Joe Lieberman – Despite McCain’s close friendship with Lieberman, this is a mistake that must never be made.  Lieberman is a liberal hawk, which is exactly how  many conservatives see McCain.  The Lieberman option would be a disaster for McCain’s candidacy and for the Republican party, and Senator McCain is smart enough to know that.

Tim Pawlenty – Like John McCain, Pawlenty is a very intelligent and very glib individual who sometimes makes off-the-cuff remarks that he later regrets.  Pawlenty is in some respects a younger version of McCain, and despite their mutual admiration, the two don’t make a complementary pairing.

David Petraeus – A McCain-Petraeus ticket would be an all-military ticket (remember that McCain was a naval officer), and though most conservatives would love it, at the same time it would give many Americans the willies.  In this case, the upside is the downside.  Besides, not enough is known about Petraeus’s views on moral and political matters.

Rob Portman – Portman is just the sort of wonky politico-type whose expertise would compensate for McCain’s non-detail-oriented approach to politics.  Portman’s experience is extensive and varied, his resume dazzling.  But the campaign might have a hard time selling this former member of the Bush administration to the American public, and anyway, he’s believed to have his eye on the Ohio governor’s mansion.

Condoleeza Rice – Though some may consider it a coup for McCain to have a black woman for his running mate, Rice is probably too closely associated with George W. Bush to help McCain win any significant portion of the black vote.  Besides, Ms. Rice has repeatedly and adamantly stated that she has absolutely no desire to be anyone’s vice president.  After nearly eight years of working in the White House, Rice is believed to be yearning for the quiet academic environment of her beloved Stanford University.

Tom Ridge – Ridge certainly has the homeland security chops and serious demeanor to head up the anti-terrorism front of a presidential campaign (or adminstration), but he’s old and white and boring.  Ridge won’t dazzle the younger voters and he won’t win over the swing voters.  He’s better suited to a role in the cabinet than to one on the campaign trail.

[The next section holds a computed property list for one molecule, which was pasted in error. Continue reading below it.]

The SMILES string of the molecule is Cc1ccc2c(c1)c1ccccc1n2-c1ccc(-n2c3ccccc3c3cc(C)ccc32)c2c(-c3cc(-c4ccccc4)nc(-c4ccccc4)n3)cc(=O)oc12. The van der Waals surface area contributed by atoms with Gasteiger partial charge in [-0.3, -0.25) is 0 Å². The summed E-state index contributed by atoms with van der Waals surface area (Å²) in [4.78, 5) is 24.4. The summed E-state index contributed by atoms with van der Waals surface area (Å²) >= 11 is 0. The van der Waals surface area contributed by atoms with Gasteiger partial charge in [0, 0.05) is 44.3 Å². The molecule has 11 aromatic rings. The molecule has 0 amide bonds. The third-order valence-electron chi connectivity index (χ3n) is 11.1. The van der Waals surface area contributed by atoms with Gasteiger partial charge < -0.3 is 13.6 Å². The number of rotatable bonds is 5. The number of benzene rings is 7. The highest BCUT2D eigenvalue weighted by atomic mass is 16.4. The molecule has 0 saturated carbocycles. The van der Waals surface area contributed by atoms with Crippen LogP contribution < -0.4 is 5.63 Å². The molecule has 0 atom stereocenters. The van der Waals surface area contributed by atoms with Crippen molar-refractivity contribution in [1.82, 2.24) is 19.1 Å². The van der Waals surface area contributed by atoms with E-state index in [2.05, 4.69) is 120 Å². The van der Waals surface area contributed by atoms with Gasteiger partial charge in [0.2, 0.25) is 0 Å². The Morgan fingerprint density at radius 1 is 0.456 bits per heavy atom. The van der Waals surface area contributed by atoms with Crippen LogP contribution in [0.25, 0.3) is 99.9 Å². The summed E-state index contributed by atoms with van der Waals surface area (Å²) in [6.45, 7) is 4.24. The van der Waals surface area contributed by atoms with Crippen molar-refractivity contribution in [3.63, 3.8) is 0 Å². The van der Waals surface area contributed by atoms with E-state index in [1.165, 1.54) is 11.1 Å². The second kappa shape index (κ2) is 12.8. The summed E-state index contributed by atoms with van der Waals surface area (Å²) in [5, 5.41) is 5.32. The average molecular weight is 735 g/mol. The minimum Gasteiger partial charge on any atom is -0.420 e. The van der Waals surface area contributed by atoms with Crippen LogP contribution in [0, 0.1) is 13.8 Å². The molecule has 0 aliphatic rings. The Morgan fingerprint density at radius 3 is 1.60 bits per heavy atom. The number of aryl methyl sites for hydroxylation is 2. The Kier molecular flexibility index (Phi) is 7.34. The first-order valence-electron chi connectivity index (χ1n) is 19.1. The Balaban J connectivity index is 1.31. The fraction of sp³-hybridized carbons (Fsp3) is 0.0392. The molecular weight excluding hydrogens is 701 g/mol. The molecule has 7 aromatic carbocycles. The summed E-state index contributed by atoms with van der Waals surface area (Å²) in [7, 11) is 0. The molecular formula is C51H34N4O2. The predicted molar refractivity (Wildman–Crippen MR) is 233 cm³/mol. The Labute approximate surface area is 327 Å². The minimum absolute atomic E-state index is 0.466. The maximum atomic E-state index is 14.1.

Mitt Romney – If McCain is looking for someone to perform as a surrogate campaigner, he’d better look elsewhere.  No one has ever spent so much money to perform so dismally on the campaign trail and at the polls as Romney in the Republican primaries.  Romney can occasionally put together a few good minutes on the campaign trail, but he’s too surly and too obnoxious – and too ambitious – to be an effective running mate.  Romney is also a pathological flip-flopper, and that means that he isn’t to be trusted.

Mark Sanford – Sanford is a youthful and appealing party loyalist, an ideological conservative, and a good public speaker.  Sanford might be an effective campaigner among the southern conservative set; those who want their politicians to be like their pastors: true believers.  The evangelical community is leery of McCain’s conservative creds, and it may be that Sanford can seal the South for McCain.  Unfortunately for Sanford, he’s a southern white man, and if McCain wanted one of those he would probably pick his friend Mike Huckabee.

Michael Steele – The Republicans would love to have a conservative black leader step up to the plate, and Michael Steele’s name has frequently been mentioned in that context.  Unfortunately, it seems to this commentator that Steele’s reputation exceeds him.  His supposedly great oratorical skills are dwarfed by those of such stalwarts as Allan Keyes and Mike Huckabee, and his career seems to be stalled somewhere between minor state office and the major national stage.

John Thune – The future of the Republican party resides in people like Thune, a regular looking guy who can appeal to Southern conservatives, midwestern evangelicals, and western libertarians alike.  His resume isn’t as thin as some would suggest, with three terms as a member of the US House of Representatives and one term as a US Senator, but he is still rather young and Republicans do prefer their politicians to be rather more seasoned.  More importantly from the strategic standpoint, Thune is from South Dakota, a state with only three electoral votes.  And his profile is very low even in neighboring states, so he brings very little to the table electorally.

Have I missed anyone?  Please let me know with a comment if there’s anyone else whose resume you would like me to shred.